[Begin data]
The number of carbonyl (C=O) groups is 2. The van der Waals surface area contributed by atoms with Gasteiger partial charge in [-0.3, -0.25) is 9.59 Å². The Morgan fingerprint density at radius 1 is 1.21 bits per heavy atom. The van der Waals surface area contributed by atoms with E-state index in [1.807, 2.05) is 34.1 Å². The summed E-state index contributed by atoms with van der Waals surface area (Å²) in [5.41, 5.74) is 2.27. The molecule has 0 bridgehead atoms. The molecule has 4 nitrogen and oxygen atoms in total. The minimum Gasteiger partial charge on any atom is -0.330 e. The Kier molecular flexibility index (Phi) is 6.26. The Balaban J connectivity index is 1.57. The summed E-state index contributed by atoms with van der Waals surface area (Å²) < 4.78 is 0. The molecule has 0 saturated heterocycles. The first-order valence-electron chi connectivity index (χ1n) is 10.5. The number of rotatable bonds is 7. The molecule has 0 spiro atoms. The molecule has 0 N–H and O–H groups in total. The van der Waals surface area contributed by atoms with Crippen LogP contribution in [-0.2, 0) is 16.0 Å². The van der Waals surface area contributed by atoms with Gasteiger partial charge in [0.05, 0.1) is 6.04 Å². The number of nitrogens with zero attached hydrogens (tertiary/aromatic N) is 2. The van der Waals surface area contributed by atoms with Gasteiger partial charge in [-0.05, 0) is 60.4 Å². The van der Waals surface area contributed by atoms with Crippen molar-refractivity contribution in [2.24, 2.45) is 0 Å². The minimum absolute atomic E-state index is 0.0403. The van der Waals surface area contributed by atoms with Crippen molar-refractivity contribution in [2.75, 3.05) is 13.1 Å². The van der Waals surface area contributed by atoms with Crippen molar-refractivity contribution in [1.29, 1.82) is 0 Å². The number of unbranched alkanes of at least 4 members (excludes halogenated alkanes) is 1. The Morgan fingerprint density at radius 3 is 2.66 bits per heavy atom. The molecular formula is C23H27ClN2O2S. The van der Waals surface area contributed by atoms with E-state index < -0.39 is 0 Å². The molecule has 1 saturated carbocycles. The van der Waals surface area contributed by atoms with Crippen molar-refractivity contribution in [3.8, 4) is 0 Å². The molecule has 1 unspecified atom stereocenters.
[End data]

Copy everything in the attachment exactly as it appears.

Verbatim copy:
The number of carbonyl (C=O) groups is 2. The van der Waals surface area contributed by atoms with Gasteiger partial charge in [-0.3, -0.25) is 9.59 Å². The Morgan fingerprint density at radius 1 is 1.21 bits per heavy atom. The van der Waals surface area contributed by atoms with E-state index in [1.807, 2.05) is 34.1 Å². The summed E-state index contributed by atoms with van der Waals surface area (Å²) in [5.41, 5.74) is 2.27. The molecule has 0 bridgehead atoms. The molecule has 4 nitrogen and oxygen atoms in total. The minimum Gasteiger partial charge on any atom is -0.330 e. The Kier molecular flexibility index (Phi) is 6.26. The Balaban J connectivity index is 1.57. The summed E-state index contributed by atoms with van der Waals surface area (Å²) < 4.78 is 0. The molecule has 0 saturated heterocycles. The first-order valence-electron chi connectivity index (χ1n) is 10.5. The number of rotatable bonds is 7. The molecule has 0 spiro atoms. The molecule has 0 N–H and O–H groups in total. The van der Waals surface area contributed by atoms with Crippen LogP contribution in [-0.2, 0) is 16.0 Å². The van der Waals surface area contributed by atoms with Gasteiger partial charge in [0.05, 0.1) is 6.04 Å². The number of nitrogens with zero attached hydrogens (tertiary/aromatic N) is 2. The van der Waals surface area contributed by atoms with Gasteiger partial charge in [-0.05, 0) is 60.4 Å². The van der Waals surface area contributed by atoms with Crippen molar-refractivity contribution in [2.24, 2.45) is 0 Å². The minimum absolute atomic E-state index is 0.0403. The van der Waals surface area contributed by atoms with Crippen molar-refractivity contribution in [2.75, 3.05) is 13.1 Å². The van der Waals surface area contributed by atoms with Crippen molar-refractivity contribution in [1.29, 1.82) is 0 Å². The number of unbranched alkanes of at least 4 members (excludes halogenated alkanes) is 1. The Morgan fingerprint density at radius 3 is 2.66 bits per heavy atom. The molecular formula is C23H27ClN2O2S. The van der Waals surface area contributed by atoms with E-state index < -0.39 is 0 Å². The molecule has 1 saturated carbocycles. The van der Waals surface area contributed by atoms with Crippen molar-refractivity contribution in [3.8, 4) is 0 Å². The molecule has 1 unspecified atom stereocenters.